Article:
Distributed Persistence - Apache Ignite

Native Persistence in Apache Ignite

Even though Apache Ignite® is broadly used as a caching layer on top of external databases, it comes with its native persistence - a distributed, ACID, and SQL-compliant disk-based store. The native persistence integrates into the Ignite multi-tier storage as a disk tier that can be turned on to let Ignite store more data on disk than it can cache in memory and to enable fast cluster restarts.

Apache Ignite Native Persistence

When the native persistence enabled, Ignite stores a superset of data on disk and caches as much as it can in memory. For example, if your application needs to store 200 records in an Ignite cluster and the memory capacity allows caching only 150 records, then all 200 will be stored on disk, out of which 150 will be served from memory while the rest 50 from disk whenever the application requests them.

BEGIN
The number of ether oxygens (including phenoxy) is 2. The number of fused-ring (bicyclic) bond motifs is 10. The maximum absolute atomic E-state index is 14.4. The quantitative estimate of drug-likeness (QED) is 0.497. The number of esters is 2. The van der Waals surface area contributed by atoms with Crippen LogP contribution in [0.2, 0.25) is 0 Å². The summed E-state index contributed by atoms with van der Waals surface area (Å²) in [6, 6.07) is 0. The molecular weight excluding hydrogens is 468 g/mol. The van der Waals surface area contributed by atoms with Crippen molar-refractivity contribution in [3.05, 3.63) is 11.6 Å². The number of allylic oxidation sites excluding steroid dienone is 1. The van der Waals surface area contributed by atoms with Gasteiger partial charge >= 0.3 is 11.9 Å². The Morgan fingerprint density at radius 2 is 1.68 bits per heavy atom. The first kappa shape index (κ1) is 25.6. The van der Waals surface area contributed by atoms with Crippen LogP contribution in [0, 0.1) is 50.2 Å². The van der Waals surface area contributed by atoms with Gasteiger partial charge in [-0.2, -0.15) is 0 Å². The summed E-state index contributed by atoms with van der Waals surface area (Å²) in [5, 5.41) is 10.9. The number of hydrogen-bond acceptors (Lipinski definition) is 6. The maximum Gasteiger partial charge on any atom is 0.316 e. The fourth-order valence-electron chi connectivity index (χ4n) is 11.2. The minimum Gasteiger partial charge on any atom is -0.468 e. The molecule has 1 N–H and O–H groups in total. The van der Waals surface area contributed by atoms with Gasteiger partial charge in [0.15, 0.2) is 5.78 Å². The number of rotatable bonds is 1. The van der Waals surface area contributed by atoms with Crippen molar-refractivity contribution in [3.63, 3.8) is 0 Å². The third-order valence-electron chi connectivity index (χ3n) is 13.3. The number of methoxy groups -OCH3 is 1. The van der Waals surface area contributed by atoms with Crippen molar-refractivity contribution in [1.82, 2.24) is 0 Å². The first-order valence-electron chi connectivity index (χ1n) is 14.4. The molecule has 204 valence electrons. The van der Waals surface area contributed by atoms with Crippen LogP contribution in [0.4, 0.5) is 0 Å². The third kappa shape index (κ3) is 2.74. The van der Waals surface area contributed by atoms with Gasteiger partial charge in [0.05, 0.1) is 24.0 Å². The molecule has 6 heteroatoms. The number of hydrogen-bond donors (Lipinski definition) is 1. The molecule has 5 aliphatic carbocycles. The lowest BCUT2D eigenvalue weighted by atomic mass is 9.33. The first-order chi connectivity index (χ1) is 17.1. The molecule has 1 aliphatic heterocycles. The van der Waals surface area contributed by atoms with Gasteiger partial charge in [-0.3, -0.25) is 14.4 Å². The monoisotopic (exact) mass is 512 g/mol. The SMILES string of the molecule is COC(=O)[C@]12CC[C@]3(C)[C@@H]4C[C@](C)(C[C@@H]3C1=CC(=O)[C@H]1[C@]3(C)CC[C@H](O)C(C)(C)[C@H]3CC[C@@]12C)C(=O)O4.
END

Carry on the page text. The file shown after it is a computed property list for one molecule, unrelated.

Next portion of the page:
Ignite Persistence vs. External Databases

The native persistence has the following advantages over external databases:

Write-Ahead Logging and Checkpointing

If Ignite native persistence is selected as a disk tier, then every time a record is updated in memory, the change is added to the write-ahead log (WAL). The purpose of the WAL is to propagate updates to disk in the fastest way possible and provide a consistent recovery mechanism that supports full cluster failures. As the WAL grows, it periodically gets checkpointed to the main storage. Checkpointing is the process of copying dirty pages from the memory tier to the partition files on disk. A dirty page is a page that was updated in memory, was appended to the WAL, but was not written to the respective partition file on disk yet.


Ignite native persistence provides the following ACID guarantees across the cluster: